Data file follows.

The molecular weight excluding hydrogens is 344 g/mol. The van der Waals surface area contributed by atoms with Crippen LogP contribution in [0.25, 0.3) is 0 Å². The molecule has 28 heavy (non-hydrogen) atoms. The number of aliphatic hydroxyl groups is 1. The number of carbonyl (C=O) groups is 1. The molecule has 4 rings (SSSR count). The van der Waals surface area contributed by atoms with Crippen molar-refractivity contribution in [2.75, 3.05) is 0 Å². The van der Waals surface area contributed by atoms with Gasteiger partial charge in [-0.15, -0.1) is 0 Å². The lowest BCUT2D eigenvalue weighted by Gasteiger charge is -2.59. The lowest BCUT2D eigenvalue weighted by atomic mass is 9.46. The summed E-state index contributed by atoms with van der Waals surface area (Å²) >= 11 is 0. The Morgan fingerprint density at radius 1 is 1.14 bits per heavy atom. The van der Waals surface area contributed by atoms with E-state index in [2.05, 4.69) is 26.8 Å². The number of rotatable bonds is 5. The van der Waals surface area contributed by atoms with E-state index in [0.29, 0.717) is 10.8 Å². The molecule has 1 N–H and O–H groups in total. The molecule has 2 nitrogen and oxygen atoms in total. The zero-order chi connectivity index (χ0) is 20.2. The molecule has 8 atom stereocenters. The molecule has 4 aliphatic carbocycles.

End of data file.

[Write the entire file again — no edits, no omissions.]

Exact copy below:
The molecular weight excluding hydrogens is 344 g/mol. The van der Waals surface area contributed by atoms with Crippen LogP contribution in [0.25, 0.3) is 0 Å². The molecule has 28 heavy (non-hydrogen) atoms. The number of aliphatic hydroxyl groups is 1. The number of carbonyl (C=O) groups is 1. The molecule has 4 rings (SSSR count). The van der Waals surface area contributed by atoms with Crippen molar-refractivity contribution in [2.75, 3.05) is 0 Å². The van der Waals surface area contributed by atoms with Gasteiger partial charge in [-0.15, -0.1) is 0 Å². The lowest BCUT2D eigenvalue weighted by Gasteiger charge is -2.59. The lowest BCUT2D eigenvalue weighted by atomic mass is 9.46. The summed E-state index contributed by atoms with van der Waals surface area (Å²) >= 11 is 0. The Morgan fingerprint density at radius 1 is 1.14 bits per heavy atom. The van der Waals surface area contributed by atoms with E-state index in [2.05, 4.69) is 26.8 Å². The number of rotatable bonds is 5. The van der Waals surface area contributed by atoms with E-state index in [0.29, 0.717) is 10.8 Å². The molecule has 1 N–H and O–H groups in total. The molecule has 2 nitrogen and oxygen atoms in total. The zero-order chi connectivity index (χ0) is 20.2. The molecule has 8 atom stereocenters. The molecule has 4 aliphatic carbocycles.